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Atomic Force Microscopy by Yang Gan

This collection is to celebrate the 30th anniversary of atomic force microscopy (AFM).

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      30 years of atomic force microscopy (AFM)

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      This work has been published open access under Creative Commons Attribution License CC BY 4.0, which permits unrestricted use, distribution, and reproduction in any medium, provided the original work is properly cited. Conditions, terms of use and publishing policy can be found at www.scienceopen.com.

      atomic force microscopy, AFM high resolution imaging, Nanotribology, AFM Imaging modes, Calibration of cantilever, Calibration of tip geometry, Image artifacts, sharp tips, and image processing, AFM Force measurements and tip-surface interaction, Chemical force microscopy and Force spectroscopy in biology, High temperature, ultrafast imaging

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          Editorial content

          Background

              This collection is to celebrate the 30th anniversary of atomic force microscopy (AFM). March 3, 1986 saw publication of the land-marking paper "Atomic force microscope" by G. Binnig, C. G. Quate and C. Gerber (Phys Rev Lett, 56 (1986) 930-933, citations >8,800) with the motivation to invent "a new type of microscope capable of investigating surfaces of insulators on an atomic scale" with high force and dimension resolution.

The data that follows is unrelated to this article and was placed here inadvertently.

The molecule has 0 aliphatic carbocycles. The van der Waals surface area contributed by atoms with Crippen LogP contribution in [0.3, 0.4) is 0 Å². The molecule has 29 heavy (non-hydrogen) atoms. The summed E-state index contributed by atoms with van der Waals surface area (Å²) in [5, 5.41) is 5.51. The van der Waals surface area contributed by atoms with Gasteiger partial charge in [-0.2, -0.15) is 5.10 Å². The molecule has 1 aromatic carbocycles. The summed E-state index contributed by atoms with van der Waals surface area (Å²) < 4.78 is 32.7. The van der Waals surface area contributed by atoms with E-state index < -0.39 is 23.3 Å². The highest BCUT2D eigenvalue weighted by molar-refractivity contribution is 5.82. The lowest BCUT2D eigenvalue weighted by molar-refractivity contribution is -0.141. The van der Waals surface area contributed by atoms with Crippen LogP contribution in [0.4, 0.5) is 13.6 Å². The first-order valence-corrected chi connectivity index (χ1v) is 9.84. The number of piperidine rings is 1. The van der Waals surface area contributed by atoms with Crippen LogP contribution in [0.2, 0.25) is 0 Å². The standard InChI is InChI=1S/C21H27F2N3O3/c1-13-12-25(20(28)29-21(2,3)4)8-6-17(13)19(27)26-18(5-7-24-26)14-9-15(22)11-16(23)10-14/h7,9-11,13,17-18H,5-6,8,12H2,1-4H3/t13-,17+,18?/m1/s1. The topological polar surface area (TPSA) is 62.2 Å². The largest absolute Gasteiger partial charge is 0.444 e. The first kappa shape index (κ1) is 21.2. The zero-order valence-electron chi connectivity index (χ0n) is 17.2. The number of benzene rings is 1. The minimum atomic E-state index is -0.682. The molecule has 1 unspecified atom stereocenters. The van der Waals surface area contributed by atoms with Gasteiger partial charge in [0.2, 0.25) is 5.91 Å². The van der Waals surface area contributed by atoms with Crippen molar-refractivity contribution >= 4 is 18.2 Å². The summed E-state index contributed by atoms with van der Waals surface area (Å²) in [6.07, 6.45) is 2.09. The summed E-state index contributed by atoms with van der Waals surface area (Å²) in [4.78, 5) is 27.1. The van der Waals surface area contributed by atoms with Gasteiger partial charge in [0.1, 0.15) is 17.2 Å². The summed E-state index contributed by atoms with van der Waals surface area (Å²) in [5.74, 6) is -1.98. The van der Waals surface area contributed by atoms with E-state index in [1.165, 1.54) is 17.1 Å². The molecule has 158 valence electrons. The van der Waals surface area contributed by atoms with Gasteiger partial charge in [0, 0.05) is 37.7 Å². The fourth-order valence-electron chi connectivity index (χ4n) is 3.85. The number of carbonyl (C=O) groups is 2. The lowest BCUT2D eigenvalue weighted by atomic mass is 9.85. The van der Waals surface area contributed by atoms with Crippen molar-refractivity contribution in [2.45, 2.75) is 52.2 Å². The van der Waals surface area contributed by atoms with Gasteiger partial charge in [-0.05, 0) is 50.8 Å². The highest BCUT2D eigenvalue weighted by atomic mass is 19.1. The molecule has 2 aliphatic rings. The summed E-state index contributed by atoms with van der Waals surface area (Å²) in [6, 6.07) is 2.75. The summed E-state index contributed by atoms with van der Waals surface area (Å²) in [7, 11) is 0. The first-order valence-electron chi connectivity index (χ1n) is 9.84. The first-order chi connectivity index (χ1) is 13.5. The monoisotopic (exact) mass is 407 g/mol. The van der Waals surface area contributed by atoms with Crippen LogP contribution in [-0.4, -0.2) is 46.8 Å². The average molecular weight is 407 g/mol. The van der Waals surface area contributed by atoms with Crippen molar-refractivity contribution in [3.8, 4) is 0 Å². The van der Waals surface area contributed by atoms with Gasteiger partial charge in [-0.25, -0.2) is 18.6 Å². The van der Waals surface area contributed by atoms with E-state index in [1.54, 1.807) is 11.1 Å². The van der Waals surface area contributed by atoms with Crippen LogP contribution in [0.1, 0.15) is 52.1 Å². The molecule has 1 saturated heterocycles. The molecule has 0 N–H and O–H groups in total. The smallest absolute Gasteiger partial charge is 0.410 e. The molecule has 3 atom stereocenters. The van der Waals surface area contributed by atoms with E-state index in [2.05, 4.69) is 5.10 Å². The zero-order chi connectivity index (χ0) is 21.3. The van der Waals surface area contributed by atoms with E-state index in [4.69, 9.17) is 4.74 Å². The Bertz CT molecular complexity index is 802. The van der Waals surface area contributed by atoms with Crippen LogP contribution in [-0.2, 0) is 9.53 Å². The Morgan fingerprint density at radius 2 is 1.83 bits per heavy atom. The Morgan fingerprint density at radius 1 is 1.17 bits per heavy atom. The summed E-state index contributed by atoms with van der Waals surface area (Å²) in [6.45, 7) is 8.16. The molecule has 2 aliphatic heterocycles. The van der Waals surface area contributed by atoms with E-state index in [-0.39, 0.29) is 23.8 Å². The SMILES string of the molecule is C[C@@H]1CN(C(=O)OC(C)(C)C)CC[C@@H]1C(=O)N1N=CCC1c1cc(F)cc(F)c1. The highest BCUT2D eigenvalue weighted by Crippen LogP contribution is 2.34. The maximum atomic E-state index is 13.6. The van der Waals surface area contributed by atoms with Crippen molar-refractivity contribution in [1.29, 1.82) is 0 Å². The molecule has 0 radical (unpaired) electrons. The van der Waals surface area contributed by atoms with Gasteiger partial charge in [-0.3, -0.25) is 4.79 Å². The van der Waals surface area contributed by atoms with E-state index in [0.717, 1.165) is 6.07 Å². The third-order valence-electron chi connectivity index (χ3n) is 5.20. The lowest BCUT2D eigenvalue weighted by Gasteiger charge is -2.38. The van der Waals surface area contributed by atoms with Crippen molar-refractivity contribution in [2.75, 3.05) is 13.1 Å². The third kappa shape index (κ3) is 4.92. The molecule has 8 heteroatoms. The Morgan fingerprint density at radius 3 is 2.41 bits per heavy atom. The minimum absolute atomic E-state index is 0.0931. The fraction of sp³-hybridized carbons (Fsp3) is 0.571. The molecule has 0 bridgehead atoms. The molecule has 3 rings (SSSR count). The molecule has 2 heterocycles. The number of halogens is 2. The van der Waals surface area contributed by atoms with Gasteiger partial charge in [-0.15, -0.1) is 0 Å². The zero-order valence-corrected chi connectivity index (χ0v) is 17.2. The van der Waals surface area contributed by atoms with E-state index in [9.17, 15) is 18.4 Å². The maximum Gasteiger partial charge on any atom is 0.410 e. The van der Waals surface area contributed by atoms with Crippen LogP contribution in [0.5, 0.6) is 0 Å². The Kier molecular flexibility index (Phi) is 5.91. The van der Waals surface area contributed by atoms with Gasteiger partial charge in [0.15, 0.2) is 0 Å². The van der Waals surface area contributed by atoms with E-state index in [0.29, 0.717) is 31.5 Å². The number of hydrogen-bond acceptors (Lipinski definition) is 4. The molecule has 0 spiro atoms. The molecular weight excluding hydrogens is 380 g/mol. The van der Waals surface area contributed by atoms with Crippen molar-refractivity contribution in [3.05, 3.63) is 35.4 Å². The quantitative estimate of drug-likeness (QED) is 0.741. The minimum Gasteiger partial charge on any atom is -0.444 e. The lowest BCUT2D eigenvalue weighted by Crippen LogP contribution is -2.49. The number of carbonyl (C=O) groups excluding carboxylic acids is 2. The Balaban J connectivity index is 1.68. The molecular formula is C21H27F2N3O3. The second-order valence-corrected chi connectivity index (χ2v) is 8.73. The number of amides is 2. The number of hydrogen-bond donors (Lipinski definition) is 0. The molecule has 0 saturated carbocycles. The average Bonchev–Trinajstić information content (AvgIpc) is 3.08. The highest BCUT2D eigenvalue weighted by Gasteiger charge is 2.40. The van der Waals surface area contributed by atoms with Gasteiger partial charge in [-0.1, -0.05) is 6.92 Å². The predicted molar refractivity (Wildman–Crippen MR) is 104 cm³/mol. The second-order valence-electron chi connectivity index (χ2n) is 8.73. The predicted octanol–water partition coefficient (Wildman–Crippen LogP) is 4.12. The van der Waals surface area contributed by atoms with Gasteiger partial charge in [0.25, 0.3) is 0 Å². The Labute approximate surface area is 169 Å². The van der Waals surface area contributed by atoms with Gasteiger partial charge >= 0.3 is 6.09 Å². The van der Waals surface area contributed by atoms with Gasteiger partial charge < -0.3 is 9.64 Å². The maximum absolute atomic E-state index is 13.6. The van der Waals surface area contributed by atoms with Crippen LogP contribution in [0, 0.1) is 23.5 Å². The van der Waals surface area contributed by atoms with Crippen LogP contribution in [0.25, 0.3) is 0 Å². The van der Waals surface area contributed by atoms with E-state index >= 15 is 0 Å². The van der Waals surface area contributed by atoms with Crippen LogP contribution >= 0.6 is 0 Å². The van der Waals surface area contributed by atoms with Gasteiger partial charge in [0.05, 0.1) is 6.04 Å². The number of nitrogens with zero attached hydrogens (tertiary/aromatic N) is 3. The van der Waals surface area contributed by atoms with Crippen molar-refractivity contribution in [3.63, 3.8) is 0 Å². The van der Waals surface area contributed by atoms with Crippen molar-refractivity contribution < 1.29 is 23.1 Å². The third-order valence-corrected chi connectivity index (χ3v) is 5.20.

Since then, AFM has given birth to a large family of scanning probe microscopy (SPM) or SXM where X stands for near-field optical, Kelvin, magnetic, acoustic, thermal, etc. More than 100,000 journal papers, ~6,000 papers/yr since 2008, have been published if one searches the Scopus database with "atomic force microscopy" or “force microscope”. Nowadays, many disciplines — physics, chemistry, biology, materials, minerals, medicine, geology, nanotechnology, etc — all benefit greatly from using AFM as an important and even key tool for characterization, fabrication and processing.

           

          Coverage of the collection

          In this collection, partly because of infeasibility of covering all topics of SPM, partly because of my personal research interests, topics covered here are only those important original research papers and reviews (the most are well-known and a few overlooked) related to topographical characterization in air/liquid and vacuum, imaging modes, calibration of cantilevers and tips, artifacts and imaging processing, surface and interfacial force measurements, chemical force microscopy, nanotribology, force spectroscopy in biology and soft matters, as well as new developments like ultra-fast imaging and metrology applications. About 200 papers will be assembled in this collection.

          Author and article information

          10.14293/S2199-1006.1.SOR-PHYS.EMTSDM.v1

          http://creativecommons.org/licenses/by/4.0/